Board reviews weapons policy after BJHS BB gun accident
The Baldwin school board reviewed the district's weapons policy and met in executive session for an hour Monday night in response to a Baldwin Junior High School student being shot by a BB gun last Monday.
During rehearsal for a play about the Hatfield and McCoy feud, a female student was shot in the mouth last Monday morning by a BB gun that was thought to be broken. The BB struck the student on a front tooth. She was not seriously injured.
Parents were notified of the incident Friday in a letter sent home with students.
On Monday night, board members debated whether a special section should be added to the district's weapons policy banning BB guns and pellet guns in school. Board members Linda Rogers and Chris Ogle said current policy applies to all weapons, and such an addition would be too specific.
"Anything can be considered a weapon, if it is used as such," Rogers said.
"They couldn't bring a water gun if it fooled somebody and they intended to do harm with it," Ogle said.
The policy was left unchanged, and Supt. James White will consult the opinion of Kansas Association of School Board attorneys prior to the next meeting.
The board also met in executive session for an hour with Jodie Eldridge, BJHS vocal music teacher and play director. No action was taken following the closed session.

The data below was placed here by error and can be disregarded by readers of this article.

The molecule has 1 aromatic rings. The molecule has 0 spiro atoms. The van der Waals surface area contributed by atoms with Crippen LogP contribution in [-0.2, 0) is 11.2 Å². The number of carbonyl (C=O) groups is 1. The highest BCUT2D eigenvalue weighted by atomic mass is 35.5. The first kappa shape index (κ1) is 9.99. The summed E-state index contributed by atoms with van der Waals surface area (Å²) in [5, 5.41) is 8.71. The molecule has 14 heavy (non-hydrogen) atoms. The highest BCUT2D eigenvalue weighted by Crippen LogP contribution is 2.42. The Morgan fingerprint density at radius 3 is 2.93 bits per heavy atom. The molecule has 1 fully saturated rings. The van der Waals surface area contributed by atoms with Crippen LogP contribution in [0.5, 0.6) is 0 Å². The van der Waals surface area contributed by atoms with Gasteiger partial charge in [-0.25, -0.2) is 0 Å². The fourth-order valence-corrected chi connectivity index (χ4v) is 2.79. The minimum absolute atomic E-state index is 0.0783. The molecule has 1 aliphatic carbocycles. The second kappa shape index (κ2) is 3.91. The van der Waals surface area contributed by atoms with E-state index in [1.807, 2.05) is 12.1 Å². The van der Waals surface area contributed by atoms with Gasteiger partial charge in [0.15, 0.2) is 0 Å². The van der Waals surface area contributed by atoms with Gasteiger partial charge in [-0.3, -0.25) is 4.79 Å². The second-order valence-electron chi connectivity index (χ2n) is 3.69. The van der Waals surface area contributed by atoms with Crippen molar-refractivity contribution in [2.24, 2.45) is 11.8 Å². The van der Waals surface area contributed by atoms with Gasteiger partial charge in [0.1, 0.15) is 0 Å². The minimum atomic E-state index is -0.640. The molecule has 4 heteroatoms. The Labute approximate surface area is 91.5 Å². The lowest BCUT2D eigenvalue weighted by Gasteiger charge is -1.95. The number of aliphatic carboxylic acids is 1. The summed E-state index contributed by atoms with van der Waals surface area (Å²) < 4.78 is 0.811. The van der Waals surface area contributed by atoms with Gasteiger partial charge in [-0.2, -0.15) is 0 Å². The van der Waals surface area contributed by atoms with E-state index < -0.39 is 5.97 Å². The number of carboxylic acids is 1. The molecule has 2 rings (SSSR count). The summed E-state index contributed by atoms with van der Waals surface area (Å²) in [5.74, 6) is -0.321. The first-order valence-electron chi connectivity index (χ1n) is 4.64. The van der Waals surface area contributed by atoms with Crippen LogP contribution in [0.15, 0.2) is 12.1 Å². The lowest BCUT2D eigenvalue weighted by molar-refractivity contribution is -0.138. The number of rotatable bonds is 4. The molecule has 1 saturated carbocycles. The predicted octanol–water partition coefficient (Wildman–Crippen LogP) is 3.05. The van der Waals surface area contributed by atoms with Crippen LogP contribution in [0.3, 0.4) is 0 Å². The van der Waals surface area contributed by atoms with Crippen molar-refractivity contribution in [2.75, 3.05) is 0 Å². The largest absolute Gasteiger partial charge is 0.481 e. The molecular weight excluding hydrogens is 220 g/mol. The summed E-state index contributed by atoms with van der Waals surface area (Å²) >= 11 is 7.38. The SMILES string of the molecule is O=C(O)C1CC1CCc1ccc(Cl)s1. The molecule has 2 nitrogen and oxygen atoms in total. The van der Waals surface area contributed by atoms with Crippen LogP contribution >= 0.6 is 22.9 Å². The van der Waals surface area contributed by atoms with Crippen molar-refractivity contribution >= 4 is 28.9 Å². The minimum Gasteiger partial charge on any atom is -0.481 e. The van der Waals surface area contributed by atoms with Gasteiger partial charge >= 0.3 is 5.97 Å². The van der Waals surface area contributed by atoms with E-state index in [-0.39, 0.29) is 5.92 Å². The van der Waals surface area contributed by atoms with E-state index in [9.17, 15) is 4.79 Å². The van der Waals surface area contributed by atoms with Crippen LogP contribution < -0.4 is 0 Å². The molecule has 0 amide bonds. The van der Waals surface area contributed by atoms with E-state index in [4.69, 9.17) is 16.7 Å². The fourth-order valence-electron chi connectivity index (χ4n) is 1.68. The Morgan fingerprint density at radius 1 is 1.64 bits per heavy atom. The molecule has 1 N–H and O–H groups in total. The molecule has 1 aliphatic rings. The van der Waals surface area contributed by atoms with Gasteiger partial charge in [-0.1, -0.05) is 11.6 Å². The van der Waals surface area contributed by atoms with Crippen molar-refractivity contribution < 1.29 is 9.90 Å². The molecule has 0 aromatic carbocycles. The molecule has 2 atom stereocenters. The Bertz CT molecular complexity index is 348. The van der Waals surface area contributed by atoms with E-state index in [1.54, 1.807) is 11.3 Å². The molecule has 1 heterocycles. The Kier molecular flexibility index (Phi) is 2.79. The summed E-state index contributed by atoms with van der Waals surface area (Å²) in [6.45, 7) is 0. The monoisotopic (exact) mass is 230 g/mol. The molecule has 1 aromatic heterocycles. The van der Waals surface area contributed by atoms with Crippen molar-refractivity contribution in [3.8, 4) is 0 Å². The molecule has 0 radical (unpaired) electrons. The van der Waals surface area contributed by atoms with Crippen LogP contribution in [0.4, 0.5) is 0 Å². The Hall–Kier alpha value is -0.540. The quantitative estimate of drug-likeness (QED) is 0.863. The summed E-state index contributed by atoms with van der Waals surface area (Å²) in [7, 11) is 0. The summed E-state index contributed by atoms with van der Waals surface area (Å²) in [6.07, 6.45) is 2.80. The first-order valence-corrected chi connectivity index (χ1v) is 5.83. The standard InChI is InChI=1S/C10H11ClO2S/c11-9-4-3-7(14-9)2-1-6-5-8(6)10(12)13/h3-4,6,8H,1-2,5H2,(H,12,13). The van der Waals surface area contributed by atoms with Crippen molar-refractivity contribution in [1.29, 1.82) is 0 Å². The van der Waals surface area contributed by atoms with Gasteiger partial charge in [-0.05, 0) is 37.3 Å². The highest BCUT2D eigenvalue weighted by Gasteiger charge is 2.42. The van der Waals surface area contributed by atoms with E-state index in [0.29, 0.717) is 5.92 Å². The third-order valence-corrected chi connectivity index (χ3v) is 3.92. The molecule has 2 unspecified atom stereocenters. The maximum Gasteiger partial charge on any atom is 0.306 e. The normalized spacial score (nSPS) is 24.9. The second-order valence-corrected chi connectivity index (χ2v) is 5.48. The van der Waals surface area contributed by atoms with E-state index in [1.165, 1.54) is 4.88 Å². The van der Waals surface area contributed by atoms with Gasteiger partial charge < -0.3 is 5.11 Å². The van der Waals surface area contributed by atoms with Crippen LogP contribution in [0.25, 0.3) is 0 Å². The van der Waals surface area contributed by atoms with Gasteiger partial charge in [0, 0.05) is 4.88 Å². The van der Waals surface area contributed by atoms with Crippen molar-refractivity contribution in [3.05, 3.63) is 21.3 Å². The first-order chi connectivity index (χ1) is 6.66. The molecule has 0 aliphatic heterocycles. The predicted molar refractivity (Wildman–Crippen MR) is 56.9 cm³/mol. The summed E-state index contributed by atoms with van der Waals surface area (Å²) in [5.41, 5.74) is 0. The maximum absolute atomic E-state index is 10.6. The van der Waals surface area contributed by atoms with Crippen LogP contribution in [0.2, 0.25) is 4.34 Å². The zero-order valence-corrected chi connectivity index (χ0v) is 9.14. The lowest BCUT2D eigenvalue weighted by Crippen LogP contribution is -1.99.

"I've asked for additional information," White said. "There is the likelihood that there will be further discussion at the April meeting."
In the letter to parents, White wrote: "The directors asked the students if any of them had toy guns at home that could be used for the play. One student told the director that he had an old BB gun at home that did not work."
The gun was at the school several weeks before a BB "was somehow discharged."
"This is a terrible accident that should not have occurred," White wrote in the letter sent home to parents. "Everyone involved agrees that with the recent history of "firearm" situations in schools that poor judgment was used."
White said that neither the district office or the junior high as received any complaints or inquiries from parents about the incident. The play is still scheduled.
"The theme is guns aren't ways to settle things," White said of the subject matter of the play. "Working is the best way to settle disputes, and I think that is an appropriate theme."